temperament and his character, but also his technical ability, his style,
his speed. A slow skater with fast music will appear even slower, and a
young skater will be just killed by a famous symphony!
Originality is also an important feature. A great skater should also be
original and innovative. A skater is not considered original because of a
fancy hairstyle or color, makeup, or spectacular costume. Originality
must be expressed by inventing some new movements, new entries or
positions in spins or in spirals, new dismounts in lifts or by the choice
of a special kind of music and the way it is interpreted. For instance,
rather than simply copying a classic ballet, a competitor may create new
choreography more suitable to his personality or to the ice.
For his free program a skater may chose either different pieces of music
harmoniously blended together for the duration specified by the rules, or
select a single composition, a unique theme with variations of speed to
include a slow part. Since the early 1990s this second option is the
favourite. What is most important is that the program impresses, gives an
artistic emotion and is remembered as something that one would enjoy
seeing again and again.
The structure of the program must be designed for the music chosen to
enhance the skater.s qualities. The sequence of the elements must follow
the logic imposed by the music itself; each movement, each gesture, each
position must be inspired by the music and be consonant to it. The skater
must give sense to the piece of music selected through a harmonious
composition of the program and a well balanced distribution over the whole
ice surface of all the technical elements: jumps, spins, lifts or steps.
Only if the skater understands and loves the music he is skating to will
his gestures, his positions, his movements be understood and appreciated
by the audience and the judges. The choreography must bring the audience
to immediately understand the story the skater intends to tell; it must
raise their interest, capture their attention and retain it through the
It is also important that he underline the variations of the speed and the
tempo of the music through the movements of his arms and positions and
express its rhythm with his entire body. The increasing of the speed of
the music, for instance, can also be underlined by the increasing speed of
the rotation in a spin.
Melodic and slow parts of the music can be underlined by long steps with
deep edges, spirals or spread eagles and ample gestures of the arms. Once
again it is the music that dictates a free program, that transforms the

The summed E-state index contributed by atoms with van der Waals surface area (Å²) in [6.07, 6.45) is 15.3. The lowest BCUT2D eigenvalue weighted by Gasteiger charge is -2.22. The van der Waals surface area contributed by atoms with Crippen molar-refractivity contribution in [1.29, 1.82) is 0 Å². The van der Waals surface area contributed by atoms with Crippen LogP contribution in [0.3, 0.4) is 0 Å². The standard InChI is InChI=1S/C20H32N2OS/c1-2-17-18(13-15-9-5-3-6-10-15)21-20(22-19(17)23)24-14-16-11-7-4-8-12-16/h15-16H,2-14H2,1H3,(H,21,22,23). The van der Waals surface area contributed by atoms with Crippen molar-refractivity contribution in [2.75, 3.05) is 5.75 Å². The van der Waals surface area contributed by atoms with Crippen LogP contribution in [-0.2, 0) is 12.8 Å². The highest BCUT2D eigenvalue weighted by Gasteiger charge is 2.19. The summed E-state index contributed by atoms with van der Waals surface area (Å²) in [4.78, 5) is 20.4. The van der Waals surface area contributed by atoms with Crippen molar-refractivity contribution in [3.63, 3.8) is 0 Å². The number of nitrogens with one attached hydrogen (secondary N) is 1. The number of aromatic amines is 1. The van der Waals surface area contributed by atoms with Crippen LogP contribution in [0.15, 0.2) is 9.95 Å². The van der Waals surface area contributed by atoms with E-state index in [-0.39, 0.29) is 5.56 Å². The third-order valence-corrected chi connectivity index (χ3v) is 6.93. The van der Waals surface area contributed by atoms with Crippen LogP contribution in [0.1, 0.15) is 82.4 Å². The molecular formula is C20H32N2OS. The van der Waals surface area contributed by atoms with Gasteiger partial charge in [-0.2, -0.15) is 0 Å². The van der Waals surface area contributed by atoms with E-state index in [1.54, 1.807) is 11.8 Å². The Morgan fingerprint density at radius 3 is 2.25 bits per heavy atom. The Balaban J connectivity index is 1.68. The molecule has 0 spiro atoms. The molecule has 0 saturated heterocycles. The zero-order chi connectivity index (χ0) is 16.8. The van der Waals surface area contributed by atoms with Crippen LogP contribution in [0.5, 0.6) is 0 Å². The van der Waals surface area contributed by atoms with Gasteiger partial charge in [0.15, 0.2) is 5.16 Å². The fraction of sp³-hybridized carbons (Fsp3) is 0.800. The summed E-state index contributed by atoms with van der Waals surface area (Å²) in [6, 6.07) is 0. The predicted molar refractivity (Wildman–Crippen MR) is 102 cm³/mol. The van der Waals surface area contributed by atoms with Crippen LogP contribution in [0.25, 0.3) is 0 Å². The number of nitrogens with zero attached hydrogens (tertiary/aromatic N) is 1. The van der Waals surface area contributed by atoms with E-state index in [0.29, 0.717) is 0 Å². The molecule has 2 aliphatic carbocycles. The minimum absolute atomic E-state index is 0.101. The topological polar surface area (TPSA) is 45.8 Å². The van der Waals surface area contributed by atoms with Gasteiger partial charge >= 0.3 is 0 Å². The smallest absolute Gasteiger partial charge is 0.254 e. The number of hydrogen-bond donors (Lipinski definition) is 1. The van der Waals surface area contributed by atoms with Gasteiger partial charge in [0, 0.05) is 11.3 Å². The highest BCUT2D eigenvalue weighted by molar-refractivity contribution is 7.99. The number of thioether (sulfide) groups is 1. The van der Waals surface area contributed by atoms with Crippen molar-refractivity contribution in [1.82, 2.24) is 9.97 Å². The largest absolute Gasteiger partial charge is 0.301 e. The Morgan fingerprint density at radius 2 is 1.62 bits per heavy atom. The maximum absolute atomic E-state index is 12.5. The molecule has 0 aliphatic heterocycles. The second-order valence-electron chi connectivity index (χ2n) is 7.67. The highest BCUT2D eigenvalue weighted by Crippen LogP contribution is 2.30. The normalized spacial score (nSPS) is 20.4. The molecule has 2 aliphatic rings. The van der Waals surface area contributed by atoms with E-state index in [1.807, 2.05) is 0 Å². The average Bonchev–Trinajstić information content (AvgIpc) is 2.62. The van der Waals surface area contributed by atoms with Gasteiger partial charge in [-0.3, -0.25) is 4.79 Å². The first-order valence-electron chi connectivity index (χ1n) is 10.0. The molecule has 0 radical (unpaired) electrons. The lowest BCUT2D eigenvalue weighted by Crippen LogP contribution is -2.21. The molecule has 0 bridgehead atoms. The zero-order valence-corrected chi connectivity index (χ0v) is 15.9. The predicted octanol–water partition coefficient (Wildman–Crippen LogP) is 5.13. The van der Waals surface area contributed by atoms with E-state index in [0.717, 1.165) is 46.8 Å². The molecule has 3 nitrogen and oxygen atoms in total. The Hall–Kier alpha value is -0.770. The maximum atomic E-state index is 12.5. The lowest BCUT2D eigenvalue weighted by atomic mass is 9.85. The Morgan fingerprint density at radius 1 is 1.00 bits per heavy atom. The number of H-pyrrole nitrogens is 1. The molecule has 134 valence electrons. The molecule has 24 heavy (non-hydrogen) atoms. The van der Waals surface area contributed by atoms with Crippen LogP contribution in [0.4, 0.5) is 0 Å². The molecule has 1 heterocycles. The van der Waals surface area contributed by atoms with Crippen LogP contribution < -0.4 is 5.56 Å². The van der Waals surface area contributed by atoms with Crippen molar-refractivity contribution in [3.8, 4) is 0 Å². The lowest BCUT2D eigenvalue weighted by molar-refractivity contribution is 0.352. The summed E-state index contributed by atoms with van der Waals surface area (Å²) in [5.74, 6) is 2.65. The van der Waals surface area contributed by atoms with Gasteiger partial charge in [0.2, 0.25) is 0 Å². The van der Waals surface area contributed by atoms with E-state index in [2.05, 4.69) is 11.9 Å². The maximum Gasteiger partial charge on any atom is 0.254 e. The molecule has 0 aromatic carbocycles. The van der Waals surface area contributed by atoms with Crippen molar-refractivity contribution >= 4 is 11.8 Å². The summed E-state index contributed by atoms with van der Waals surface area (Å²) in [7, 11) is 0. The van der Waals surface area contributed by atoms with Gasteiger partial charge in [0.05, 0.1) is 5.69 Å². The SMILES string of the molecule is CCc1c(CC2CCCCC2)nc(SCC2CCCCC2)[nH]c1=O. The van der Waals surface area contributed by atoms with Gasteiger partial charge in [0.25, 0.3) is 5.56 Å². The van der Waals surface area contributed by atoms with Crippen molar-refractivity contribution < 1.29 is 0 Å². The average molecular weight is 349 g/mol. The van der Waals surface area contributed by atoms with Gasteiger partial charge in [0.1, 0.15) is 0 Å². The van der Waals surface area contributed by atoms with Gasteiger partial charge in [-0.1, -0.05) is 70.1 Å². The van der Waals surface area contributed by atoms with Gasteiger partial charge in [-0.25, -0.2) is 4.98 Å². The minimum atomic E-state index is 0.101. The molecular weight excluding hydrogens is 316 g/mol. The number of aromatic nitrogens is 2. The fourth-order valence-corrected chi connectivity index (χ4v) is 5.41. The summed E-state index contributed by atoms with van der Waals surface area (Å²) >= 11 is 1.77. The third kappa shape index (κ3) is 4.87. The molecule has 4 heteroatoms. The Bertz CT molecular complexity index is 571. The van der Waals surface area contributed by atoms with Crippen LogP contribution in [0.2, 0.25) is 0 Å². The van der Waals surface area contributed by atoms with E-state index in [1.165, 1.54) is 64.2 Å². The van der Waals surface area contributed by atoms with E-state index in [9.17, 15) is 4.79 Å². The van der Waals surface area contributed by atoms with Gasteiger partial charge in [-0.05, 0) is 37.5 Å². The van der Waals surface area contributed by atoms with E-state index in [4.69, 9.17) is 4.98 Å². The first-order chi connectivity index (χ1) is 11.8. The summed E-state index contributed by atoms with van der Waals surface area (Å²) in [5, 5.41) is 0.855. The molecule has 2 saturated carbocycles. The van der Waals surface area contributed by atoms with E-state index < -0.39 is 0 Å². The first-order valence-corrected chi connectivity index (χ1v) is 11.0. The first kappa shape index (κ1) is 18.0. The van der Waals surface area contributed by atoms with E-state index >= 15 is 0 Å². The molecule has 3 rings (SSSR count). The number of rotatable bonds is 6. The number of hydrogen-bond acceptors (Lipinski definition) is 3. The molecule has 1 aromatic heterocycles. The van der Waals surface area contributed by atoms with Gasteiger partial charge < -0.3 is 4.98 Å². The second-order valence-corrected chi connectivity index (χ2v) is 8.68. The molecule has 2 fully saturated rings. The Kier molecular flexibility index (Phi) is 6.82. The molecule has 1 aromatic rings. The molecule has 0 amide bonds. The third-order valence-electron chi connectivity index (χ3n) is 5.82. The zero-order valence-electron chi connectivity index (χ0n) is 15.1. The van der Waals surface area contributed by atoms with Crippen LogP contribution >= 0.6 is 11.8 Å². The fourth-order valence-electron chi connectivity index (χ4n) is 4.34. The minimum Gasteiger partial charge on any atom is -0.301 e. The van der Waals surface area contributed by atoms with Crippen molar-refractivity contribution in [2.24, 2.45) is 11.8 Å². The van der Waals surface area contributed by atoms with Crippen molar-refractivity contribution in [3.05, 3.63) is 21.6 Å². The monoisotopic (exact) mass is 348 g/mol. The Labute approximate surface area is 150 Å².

sport into a show or a kind of art. To learn to feel the music and to
interpret it is as difficult, if not more, as learning to execute the
technical difficulties relevant to the sport itself. The perception and
the expression of the music is what makes the difference between a skater
and a champion.
To interpret the music does not mean to skate to the tempo of the music or
move the arms up and down like a robot. It means much more than that. It
means to live the music, to skate with passion, with the heart; it means
to express one.s interior drama with the entire body. Each move of a
hand, or every turn of the head must make sense with the music. The
skater must really feel it; he must live an emotion and must succeed in
giving it back to the audience, the judges and the entire world.
Watching a high-level competition is exciting for the difficulty of the
elements executed but, at the same time, it is fascinating, captivating
and appealing for its art. A real champion is beautiful to look at,
beautiful because he is elegant, because he is harmonious and expressive,
intense and communicative.
Many competitors can execute good and well choreographed programs,
highlighted by difficult and spectacular elements, but very few are those
who are able to transform a good program into a piece of art, a program
that we would like to watch forever. For a great skater, the jumps, the
spins, the lifts are only the instrument through which they express the
music, as the piano is for a pianist or the violin for a violin player. A
"Great Skater" will not be remembered for the number of jumps he has
executed in his program, but rather for his personality, his originality,
for the way he moves on the ice, for the emotion he is able to transmit to
the audience, the contact he is able to create with his fans and for
having set the path that others will try to follow.
Only for these acts, the creation of artistic images, will a skater be
remembered through the decades. This is what makes our sport unique and
magic and is what must be preserved as a precious diamond.